Such a conference should not be confined to discussing organising based on the useful data from the pay ballot. So the second key issue is the important role a special delegate conference can play and how PCS can renew and refresh our mandate on how we press government to bargain with civil service unions, how we best support joint group disputes, how we increase the fighting fund to pay for future targeted action, and how we build links from a local to national level with other unions, particularly those prepared to fight, as well as our members in the commercial sector privatised areas.

Organising

The third issue for the union is what we mean by "organising". The ballot data gives us important information that can help better focus our organising work. There is not one organising approach but many.

Of course union power comes from building our organisational strength from the workplace up. The Tory attack on members' conditions has been accompanied by an all-out attack on our union's rights. This is reflected in the 50% cut in facility time, a leaked HMRC senior management document plotting "the organisational degradation of PCS's capacity", and the ruthless attacks on union finances by removing check off.

PCS has defied those attempts to break us and we've come out fighting, expressed in a number of notable group disputes.

With the unparalleled cuts to civil service jobs, PCS has suffered a large decrease in its membership and its financial income.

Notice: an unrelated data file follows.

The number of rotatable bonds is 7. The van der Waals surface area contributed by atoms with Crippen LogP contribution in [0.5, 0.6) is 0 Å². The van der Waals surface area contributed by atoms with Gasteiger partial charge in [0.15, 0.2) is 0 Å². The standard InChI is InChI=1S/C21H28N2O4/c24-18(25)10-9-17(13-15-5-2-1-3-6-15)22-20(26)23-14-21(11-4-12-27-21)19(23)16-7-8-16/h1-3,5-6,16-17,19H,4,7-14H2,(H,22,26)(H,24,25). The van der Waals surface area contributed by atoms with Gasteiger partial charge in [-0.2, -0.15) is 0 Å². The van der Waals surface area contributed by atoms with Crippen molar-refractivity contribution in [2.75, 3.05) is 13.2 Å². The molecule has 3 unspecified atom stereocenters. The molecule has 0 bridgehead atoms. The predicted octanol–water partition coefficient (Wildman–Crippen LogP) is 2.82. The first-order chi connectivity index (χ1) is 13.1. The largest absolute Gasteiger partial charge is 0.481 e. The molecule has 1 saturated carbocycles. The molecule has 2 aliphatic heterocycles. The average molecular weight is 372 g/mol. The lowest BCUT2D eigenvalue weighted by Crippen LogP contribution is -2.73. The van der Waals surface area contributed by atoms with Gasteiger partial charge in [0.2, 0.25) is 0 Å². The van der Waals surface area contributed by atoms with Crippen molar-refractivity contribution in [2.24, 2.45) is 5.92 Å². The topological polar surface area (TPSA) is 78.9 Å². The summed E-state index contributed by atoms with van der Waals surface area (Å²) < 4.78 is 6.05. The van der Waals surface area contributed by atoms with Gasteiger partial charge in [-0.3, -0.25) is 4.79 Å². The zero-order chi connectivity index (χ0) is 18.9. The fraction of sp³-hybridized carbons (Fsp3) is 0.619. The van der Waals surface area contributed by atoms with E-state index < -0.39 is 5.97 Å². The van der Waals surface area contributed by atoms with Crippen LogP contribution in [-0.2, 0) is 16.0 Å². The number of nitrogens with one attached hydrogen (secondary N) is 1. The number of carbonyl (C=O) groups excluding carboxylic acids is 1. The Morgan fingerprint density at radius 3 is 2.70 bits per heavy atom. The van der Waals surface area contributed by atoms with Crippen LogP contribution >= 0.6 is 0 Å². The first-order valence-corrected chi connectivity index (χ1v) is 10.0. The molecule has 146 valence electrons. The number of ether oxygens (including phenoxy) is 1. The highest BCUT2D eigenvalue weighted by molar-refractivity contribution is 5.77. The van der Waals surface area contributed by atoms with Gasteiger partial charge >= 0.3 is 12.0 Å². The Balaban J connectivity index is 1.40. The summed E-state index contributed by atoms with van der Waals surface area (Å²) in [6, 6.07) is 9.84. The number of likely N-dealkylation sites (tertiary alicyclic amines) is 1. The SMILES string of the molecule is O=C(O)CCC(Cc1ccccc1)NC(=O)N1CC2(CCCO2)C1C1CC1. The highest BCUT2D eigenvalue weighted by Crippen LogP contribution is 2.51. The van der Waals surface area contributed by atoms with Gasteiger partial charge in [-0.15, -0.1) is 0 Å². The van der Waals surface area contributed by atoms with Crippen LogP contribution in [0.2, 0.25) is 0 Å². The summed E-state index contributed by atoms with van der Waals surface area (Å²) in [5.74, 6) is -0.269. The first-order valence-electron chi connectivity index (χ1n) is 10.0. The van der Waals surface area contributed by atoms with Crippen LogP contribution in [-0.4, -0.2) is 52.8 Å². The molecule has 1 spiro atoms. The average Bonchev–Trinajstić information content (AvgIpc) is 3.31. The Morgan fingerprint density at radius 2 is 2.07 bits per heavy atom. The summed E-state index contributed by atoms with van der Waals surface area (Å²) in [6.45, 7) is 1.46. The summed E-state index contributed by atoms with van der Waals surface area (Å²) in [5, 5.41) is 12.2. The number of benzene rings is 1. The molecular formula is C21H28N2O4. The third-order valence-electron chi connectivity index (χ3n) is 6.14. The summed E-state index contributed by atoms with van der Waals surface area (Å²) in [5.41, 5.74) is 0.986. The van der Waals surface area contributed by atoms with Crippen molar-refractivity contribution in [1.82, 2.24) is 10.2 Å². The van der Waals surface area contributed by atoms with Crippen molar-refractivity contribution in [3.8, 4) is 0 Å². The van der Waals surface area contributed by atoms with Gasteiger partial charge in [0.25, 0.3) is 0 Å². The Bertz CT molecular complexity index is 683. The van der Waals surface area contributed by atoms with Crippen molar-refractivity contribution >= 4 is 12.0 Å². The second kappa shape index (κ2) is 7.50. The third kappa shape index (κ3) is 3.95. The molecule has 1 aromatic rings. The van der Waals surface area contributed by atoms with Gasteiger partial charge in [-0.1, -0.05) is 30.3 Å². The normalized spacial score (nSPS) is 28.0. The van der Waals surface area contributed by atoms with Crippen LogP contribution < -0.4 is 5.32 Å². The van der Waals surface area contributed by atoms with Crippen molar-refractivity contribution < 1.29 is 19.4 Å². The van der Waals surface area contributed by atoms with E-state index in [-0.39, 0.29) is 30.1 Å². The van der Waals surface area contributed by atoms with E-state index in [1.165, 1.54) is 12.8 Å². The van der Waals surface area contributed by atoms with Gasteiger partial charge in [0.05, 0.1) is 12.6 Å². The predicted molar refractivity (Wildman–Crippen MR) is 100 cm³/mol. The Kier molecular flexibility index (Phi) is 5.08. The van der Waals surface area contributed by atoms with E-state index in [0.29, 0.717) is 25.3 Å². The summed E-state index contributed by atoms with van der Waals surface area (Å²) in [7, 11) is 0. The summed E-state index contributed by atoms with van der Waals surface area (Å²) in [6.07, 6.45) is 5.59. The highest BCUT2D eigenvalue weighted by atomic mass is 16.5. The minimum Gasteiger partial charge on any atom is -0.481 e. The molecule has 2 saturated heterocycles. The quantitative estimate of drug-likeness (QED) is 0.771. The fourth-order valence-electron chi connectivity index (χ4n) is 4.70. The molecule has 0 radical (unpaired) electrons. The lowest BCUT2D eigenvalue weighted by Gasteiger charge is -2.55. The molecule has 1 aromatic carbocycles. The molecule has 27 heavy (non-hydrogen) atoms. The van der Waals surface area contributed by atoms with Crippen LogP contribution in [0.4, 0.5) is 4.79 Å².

From a high point of over 310,000, we are now at 180,000, with a membership that continues to show a gradual decline despite the regional hubs structure with its significant investment and deployment of PCS staff and union resources.

There needs to be a careful analysis of recruitment rates by region/nation and our voting strengths in the ballot but this also needs to involve looking at our union's density and how to increase the networks of reps and the activist culture that has been so important in the union's recent battles.

Without this it is close to impossible to affectively direct the union's resources towards organising the tens of thousands of non-members in PCS-recognised areas.

Organising needs the active involvement and agreement of lay reps at the branch, the regional and group levels.

It needs to be linked to the issues and problems at work and the campaigns we conduct to tackle them.

Arguably, Land Registry and ACAS exceeded the 50% threshold not just because of good levels of union organisation and high density but because of the recent industrial/bargaining disputes they've conducted. This is an important lesson for our future organising activities across the union.

In the Socialist View statement, NEC member Martin Cavanagh rightly highlights our achievements but effectively argues that we carry on with the same strategy.

We agree there are key organisational lessons to be learnt but this does not take place in a vacuum. Organising alone will not allow us to reach the threshold. We believe this is both a one-sided and complacent conclusion.

As part of learning the lessons, there is a widespread belief that other questions need to be asked and properly discussed:

The CWU and UCU held statutory ballots which achieved the 50% threshold. In PCS, we have held statutory ballots exceeding 50% in a number of areas, including BEIS and ACAS.

It is unlikely that organisation alone explained why these ballots succeeded and the 2018 pay ballot did not.

We believe that to conduct an analysis purely on the basis of 'organising' is a mistake. The 2018 Annual Delegate Conference mandate needs to be reviewed and a fresh mandate given.

We do not believe this should be delayed until the Annual Delegate Conference in May 2019, especially as the employer is pushing ahead with its pay plans for 2019.